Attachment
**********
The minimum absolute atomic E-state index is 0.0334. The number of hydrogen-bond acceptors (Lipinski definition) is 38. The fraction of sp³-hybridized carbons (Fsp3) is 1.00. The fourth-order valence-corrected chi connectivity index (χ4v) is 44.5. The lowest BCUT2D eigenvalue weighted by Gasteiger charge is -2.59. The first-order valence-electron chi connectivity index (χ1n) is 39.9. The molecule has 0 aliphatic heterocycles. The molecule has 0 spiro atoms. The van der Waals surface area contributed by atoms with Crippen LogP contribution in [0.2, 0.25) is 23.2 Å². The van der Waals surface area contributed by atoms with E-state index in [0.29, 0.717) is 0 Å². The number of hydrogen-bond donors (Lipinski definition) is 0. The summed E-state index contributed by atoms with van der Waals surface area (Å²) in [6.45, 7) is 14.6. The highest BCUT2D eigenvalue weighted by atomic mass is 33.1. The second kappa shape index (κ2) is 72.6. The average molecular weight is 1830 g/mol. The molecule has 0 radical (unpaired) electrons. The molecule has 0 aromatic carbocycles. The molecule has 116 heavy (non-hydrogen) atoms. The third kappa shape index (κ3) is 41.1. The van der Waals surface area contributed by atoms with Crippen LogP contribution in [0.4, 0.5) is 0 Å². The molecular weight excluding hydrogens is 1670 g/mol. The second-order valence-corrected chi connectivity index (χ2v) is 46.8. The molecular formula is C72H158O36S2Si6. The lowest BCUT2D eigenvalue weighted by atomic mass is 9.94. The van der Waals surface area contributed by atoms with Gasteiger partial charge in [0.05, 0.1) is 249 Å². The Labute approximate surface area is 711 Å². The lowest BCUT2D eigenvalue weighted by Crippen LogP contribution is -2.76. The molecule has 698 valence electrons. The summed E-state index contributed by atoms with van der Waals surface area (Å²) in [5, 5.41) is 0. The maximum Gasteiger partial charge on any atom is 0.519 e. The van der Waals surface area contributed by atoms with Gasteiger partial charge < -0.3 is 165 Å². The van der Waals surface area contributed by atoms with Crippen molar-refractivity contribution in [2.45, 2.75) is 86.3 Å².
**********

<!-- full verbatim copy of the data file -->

The minimum absolute atomic E-state index is 0.0334. The number of hydrogen-bond acceptors (Lipinski definition) is 38. The fraction of sp³-hybridized carbons (Fsp3) is 1.00. The fourth-order valence-corrected chi connectivity index (χ4v) is 44.5. The lowest BCUT2D eigenvalue weighted by Gasteiger charge is -2.59. The first-order valence-electron chi connectivity index (χ1n) is 39.9. The molecule has 0 aliphatic heterocycles. The molecule has 0 spiro atoms. The van der Waals surface area contributed by atoms with Crippen LogP contribution in [0.2, 0.25) is 23.2 Å². The van der Waals surface area contributed by atoms with E-state index in [0.29, 0.717) is 0 Å². The number of hydrogen-bond donors (Lipinski definition) is 0. The summed E-state index contributed by atoms with van der Waals surface area (Å²) in [6.45, 7) is 14.6. The highest BCUT2D eigenvalue weighted by atomic mass is 33.1. The second kappa shape index (κ2) is 72.6. The average molecular weight is 1830 g/mol. The molecule has 0 radical (unpaired) electrons. The molecule has 0 aromatic carbocycles. The molecule has 116 heavy (non-hydrogen) atoms. The third kappa shape index (κ3) is 41.1. The van der Waals surface area contributed by atoms with Crippen LogP contribution in [0.4, 0.5) is 0 Å². The molecular weight excluding hydrogens is 1670 g/mol. The second-order valence-corrected chi connectivity index (χ2v) is 46.8. The molecular formula is C72H158O36S2Si6. The lowest BCUT2D eigenvalue weighted by atomic mass is 9.94. The van der Waals surface area contributed by atoms with Gasteiger partial charge in [0.05, 0.1) is 249 Å². The Labute approximate surface area is 711 Å². The lowest BCUT2D eigenvalue weighted by Crippen LogP contribution is -2.76. The molecule has 698 valence electrons. The summed E-state index contributed by atoms with van der Waals surface area (Å²) in [5, 5.41) is 0. The maximum Gasteiger partial charge on any atom is 0.519 e. The van der Waals surface area contributed by atoms with Gasteiger partial charge < -0.3 is 165 Å². The van der Waals surface area contributed by atoms with Crippen molar-refractivity contribution in [2.45, 2.75) is 86.3 Å².